The story itself is layered and complicated with events and prejudices and struggles of the time, near the start of WWII. And as I encounter these topics in historical texts I keep realizing how very relevant they still are.
The story moves at a gentle pace, a reader that enjoys joining a character for her daily life, some ups, some downs, will value their time with Gusta. At over 400 pages long, and historical, I do know that for some kids this will be one that might be a struggle. As with Cloud and Wallfish, I think it takes a particular young reader, but I know that many adults would love the book.
The Dollar Kids by Jennifer Richard Jacobson
Candlewick Press, August 2018
Recommended for grades 5-8
I read back-to-back books set in Maine. Past and present. One town with a thriving mill, one town broken from a closed mill. The premise of The Dollar Kids is that select families are chosen from an application pool to purchase a house in Millville, a town that is losing too many families due to lack of work. The families must fix the houses up within a year, each family needs to have at least 3 children to boost school and athletic enrollments, and a few new families have plans to bring a business to the downtown.
But why have these families agreed to take this on? For our lead family the reason comes at you in the very opening of the book. Comic panels play out the devastating story of a boy being shot. It is this tragedy, this guilt, this constant reminder of what is lost, that spurs 11-year-old Lowen to get his family one of those dollar houses.
But it's not just a new town, a new home, and new struggles that will ease Lowen's pain and guilt, there is a coming to terms that he needs to do in his own time, which is beautifully played out in this story. I thoroughly enjoyed this one.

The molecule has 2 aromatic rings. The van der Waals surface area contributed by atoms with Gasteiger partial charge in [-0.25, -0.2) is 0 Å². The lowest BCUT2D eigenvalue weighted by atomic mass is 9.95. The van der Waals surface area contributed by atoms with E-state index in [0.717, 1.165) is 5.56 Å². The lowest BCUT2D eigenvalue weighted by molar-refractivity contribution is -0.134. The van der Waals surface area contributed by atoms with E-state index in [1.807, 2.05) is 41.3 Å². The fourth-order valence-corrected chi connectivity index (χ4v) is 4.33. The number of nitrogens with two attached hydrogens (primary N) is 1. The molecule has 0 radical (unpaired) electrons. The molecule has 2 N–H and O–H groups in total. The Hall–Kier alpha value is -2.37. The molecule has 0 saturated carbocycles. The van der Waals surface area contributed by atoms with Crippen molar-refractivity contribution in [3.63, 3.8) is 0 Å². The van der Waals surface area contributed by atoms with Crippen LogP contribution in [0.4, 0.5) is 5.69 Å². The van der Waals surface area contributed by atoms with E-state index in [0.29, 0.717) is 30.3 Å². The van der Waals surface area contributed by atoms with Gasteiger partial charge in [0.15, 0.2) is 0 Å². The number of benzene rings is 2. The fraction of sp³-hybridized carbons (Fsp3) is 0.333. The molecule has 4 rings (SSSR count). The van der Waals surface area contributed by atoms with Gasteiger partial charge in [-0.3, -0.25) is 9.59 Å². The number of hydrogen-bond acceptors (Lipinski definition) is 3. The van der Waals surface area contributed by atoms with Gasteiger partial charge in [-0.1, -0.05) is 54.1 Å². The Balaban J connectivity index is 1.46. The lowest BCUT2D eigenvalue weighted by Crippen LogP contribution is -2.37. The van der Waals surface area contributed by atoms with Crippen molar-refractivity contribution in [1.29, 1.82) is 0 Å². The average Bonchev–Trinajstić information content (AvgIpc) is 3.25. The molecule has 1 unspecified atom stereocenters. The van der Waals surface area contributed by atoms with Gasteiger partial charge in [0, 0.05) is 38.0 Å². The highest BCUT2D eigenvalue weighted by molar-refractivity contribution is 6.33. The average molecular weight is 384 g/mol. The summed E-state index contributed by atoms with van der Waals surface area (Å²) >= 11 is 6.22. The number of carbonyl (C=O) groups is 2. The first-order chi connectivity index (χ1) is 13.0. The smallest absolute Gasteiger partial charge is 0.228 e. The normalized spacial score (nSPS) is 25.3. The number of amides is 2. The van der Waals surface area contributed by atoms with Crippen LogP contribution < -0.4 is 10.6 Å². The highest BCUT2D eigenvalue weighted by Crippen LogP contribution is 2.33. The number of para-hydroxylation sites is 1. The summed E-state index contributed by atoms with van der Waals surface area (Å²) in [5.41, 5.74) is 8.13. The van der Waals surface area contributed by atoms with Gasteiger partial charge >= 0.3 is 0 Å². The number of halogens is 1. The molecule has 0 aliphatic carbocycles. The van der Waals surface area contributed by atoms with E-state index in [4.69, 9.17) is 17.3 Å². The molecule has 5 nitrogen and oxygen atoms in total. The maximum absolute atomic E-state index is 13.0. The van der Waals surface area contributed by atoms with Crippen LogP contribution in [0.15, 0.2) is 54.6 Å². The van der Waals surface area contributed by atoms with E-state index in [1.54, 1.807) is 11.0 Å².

Be Prepared by Vera Brosgol
First Second, April 2018
Recommended for Grades 4-8
I love this story so much. The angst, the longing, the feeling like you just don't fit in, the insecurities, the curiosities, all the things we feel as we are growing up, are brought to life on these pages.Summer camp is what all her more affluent friends are doing, but Vera can't go. But then she learns of a Russian summer camp and knows her mother won't refuse that! When the next summer finally arrives it is Vera's turn to experience the magic and wonder of all that is summer camp. But it isn't magical or wonderful at all. It is fairly horrid, which some of us can relate to. I hated summer camp. For the most part. Anyway, I read this in one sitting because I loved it so.
That being said, there is one point in the book where a boy is called a name that I find cringeworthy. To the point that I am not sure if I would put it in a 4th grade classroom library. Probably 5th. But I would say readers as young as 3rd grade could absolutely enjoy the story, but on a kid to kid basis.
If you've read and loved this one, I'd love to hear your thoughts on the name calling I've mentioned. Did it make you hesitate to put it in a classroom library, or not?
Have a great reading week!